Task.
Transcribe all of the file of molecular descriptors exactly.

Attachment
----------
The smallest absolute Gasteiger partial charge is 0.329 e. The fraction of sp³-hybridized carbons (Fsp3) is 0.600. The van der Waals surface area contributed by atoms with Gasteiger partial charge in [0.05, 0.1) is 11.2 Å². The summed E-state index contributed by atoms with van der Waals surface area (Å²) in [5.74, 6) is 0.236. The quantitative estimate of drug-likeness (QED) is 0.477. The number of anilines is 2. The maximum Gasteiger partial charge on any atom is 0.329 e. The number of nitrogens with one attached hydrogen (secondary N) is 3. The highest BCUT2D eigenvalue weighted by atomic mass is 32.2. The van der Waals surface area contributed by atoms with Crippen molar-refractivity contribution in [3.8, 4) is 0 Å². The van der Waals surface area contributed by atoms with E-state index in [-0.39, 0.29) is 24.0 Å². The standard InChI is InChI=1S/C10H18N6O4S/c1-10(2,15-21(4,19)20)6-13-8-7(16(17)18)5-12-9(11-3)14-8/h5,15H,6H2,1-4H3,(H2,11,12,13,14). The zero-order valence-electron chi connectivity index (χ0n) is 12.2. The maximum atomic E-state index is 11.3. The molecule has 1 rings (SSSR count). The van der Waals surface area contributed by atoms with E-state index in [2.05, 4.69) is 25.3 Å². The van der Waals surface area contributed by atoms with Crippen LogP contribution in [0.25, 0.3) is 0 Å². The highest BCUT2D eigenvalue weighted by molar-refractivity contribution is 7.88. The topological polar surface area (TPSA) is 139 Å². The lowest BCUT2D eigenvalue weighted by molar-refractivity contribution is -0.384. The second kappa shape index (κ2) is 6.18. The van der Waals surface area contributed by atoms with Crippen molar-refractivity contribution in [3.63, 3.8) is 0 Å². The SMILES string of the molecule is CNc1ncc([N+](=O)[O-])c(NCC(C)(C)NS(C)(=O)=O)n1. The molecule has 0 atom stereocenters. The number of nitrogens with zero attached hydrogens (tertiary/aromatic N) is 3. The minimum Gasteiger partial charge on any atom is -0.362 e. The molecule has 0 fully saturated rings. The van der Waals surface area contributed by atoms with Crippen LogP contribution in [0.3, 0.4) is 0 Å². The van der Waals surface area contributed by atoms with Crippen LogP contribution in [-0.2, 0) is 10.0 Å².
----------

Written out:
The smallest absolute Gasteiger partial charge is 0.329 e. The fraction of sp³-hybridized carbons (Fsp3) is 0.600. The van der Waals surface area contributed by atoms with Gasteiger partial charge in [0.05, 0.1) is 11.2 Å². The summed E-state index contributed by atoms with van der Waals surface area (Å²) in [5.74, 6) is 0.236. The quantitative estimate of drug-likeness (QED) is 0.477. The number of anilines is 2. The maximum Gasteiger partial charge on any atom is 0.329 e. The number of nitrogens with one attached hydrogen (secondary N) is 3. The highest BCUT2D eigenvalue weighted by atomic mass is 32.2. The van der Waals surface area contributed by atoms with Crippen molar-refractivity contribution in [3.8, 4) is 0 Å². The van der Waals surface area contributed by atoms with E-state index in [-0.39, 0.29) is 24.0 Å². The standard InChI is InChI=1S/C10H18N6O4S/c1-10(2,15-21(4,19)20)6-13-8-7(16(17)18)5-12-9(11-3)14-8/h5,15H,6H2,1-4H3,(H2,11,12,13,14). The zero-order valence-electron chi connectivity index (χ0n) is 12.2. The maximum atomic E-state index is 11.3. The molecule has 1 rings (SSSR count). The van der Waals surface area contributed by atoms with E-state index in [2.05, 4.69) is 25.3 Å². The van der Waals surface area contributed by atoms with Crippen LogP contribution in [0.25, 0.3) is 0 Å². The highest BCUT2D eigenvalue weighted by molar-refractivity contribution is 7.88. The topological polar surface area (TPSA) is 139 Å². The lowest BCUT2D eigenvalue weighted by molar-refractivity contribution is -0.384. The second kappa shape index (κ2) is 6.18. The van der Waals surface area contributed by atoms with Crippen molar-refractivity contribution in [3.63, 3.8) is 0 Å². The SMILES string of the molecule is CNc1ncc([N+](=O)[O-])c(NCC(C)(C)NS(C)(=O)=O)n1. The molecule has 0 atom stereocenters. The number of nitrogens with zero attached hydrogens (tertiary/aromatic N) is 3. The minimum Gasteiger partial charge on any atom is -0.362 e. The molecule has 0 fully saturated rings. The van der Waals surface area contributed by atoms with Crippen LogP contribution in [0.3, 0.4) is 0 Å². The van der Waals surface area contributed by atoms with Crippen LogP contribution in [-0.2, 0) is 10.0 Å².